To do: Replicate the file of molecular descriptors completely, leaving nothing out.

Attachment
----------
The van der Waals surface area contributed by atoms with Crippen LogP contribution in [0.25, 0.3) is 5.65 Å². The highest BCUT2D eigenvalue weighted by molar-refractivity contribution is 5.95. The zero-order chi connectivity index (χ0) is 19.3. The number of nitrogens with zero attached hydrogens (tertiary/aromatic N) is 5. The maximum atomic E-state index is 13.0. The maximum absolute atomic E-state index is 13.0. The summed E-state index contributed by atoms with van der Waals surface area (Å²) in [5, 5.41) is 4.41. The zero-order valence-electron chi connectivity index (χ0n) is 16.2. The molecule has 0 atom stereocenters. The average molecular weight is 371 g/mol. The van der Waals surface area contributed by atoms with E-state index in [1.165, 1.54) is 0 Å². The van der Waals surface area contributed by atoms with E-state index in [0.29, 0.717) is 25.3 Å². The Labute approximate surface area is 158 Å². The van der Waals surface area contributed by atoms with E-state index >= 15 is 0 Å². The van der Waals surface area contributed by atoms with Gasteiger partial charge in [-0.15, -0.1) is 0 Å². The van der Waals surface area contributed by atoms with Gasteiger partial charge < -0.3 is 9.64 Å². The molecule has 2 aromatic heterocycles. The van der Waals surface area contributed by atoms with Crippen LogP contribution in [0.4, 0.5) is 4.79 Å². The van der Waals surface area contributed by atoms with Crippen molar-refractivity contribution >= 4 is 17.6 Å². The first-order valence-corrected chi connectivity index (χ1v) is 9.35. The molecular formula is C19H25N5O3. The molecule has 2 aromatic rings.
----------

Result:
The van der Waals surface area contributed by atoms with Crippen LogP contribution in [0.25, 0.3) is 5.65 Å². The highest BCUT2D eigenvalue weighted by molar-refractivity contribution is 5.95. The zero-order chi connectivity index (χ0) is 19.3. The number of nitrogens with zero attached hydrogens (tertiary/aromatic N) is 5. The maximum atomic E-state index is 13.0. The maximum absolute atomic E-state index is 13.0. The summed E-state index contributed by atoms with van der Waals surface area (Å²) in [5, 5.41) is 4.41. The zero-order valence-electron chi connectivity index (χ0n) is 16.2. The molecule has 0 atom stereocenters. The average molecular weight is 371 g/mol. The van der Waals surface area contributed by atoms with E-state index in [1.165, 1.54) is 0 Å². The van der Waals surface area contributed by atoms with E-state index in [0.29, 0.717) is 25.3 Å². The Labute approximate surface area is 158 Å². The van der Waals surface area contributed by atoms with E-state index >= 15 is 0 Å². The van der Waals surface area contributed by atoms with Gasteiger partial charge in [-0.15, -0.1) is 0 Å². The van der Waals surface area contributed by atoms with Gasteiger partial charge < -0.3 is 9.64 Å². The molecule has 2 aromatic heterocycles. The van der Waals surface area contributed by atoms with Crippen LogP contribution in [0.4, 0.5) is 4.79 Å². The van der Waals surface area contributed by atoms with Crippen molar-refractivity contribution >= 4 is 17.6 Å². The first-order valence-corrected chi connectivity index (χ1v) is 9.35. The molecular formula is C19H25N5O3. The molecule has 2 aromatic rings.